As a pharmacist, it is almost certain you have had to deal with upset physicians, customers, and colleagues. It goes with the territory. If such a conflict arises, what is the best way to deal with it? Here are a few tips.
When a situation gets heated, it is easy to let emotions get the better of us and simply lash out. This is the worst thing to do. It will accomplish nothing because it will simply inflame the other person.
Keep in mind the kinds of stresses people are under and what they are dealing with. Although not universal attributes, physicians are used to being in control and making decisions; more prone to an authoritarian mindset. Some people usually have a more stoic attitude in their approach to problems. They are under a lot of stress and frustration in dealing with the administrative demands of the job.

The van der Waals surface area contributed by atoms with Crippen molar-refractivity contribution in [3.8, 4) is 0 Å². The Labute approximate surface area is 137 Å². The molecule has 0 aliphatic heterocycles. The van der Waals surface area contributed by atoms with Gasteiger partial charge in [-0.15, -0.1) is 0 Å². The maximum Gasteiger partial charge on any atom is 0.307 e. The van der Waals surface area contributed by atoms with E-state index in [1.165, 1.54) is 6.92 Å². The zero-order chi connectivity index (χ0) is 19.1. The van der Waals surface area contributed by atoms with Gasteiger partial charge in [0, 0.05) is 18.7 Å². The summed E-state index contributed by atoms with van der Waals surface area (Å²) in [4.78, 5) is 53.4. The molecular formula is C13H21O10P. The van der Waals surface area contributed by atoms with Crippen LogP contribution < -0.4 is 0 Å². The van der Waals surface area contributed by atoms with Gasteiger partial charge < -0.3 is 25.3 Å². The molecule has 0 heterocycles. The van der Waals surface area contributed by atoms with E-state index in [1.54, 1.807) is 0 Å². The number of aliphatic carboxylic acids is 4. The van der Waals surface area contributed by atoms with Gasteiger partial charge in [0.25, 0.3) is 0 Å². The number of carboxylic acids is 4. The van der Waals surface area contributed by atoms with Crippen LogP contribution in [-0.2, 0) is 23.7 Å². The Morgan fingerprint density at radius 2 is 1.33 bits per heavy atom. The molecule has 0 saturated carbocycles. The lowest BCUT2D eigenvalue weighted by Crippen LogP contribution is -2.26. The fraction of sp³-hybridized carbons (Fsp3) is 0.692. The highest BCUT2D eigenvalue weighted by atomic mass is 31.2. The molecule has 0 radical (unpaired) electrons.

Establish common ground
When approaching someone in a confrontational situation, it may be best to establish some common ground, such as acknowledging the stress everyone is under, questioning why the person acted the way they did, or by telling them you would like to discuss the issue.
Before talking with the person, it may also be helpful to clarify your position in your own mind. What exactly has upset you, and what are you looking for in your conversation? Be able to clearly articulate what is bothering you.
The important thing, again, is to try to keep emotion out of the engagement, to focus on a reasoned, rational approach, which starts with listening to the other person’s concerns. In listening, you are sincerely trying to understand the other person’s position, to get at the heart of the disagreement, not looking for arguments to refute.
If you both work at the same healthcare organization, find out if there are any workplace policies in place for handling employee conflicts.
If a face-to-face meeting has failed to resolve the situation, it may be necessary to get some help. If you are both at the same location, you can talk to human resources or go to your supervisor. This action should only be taken after talking one-on-one with the person.
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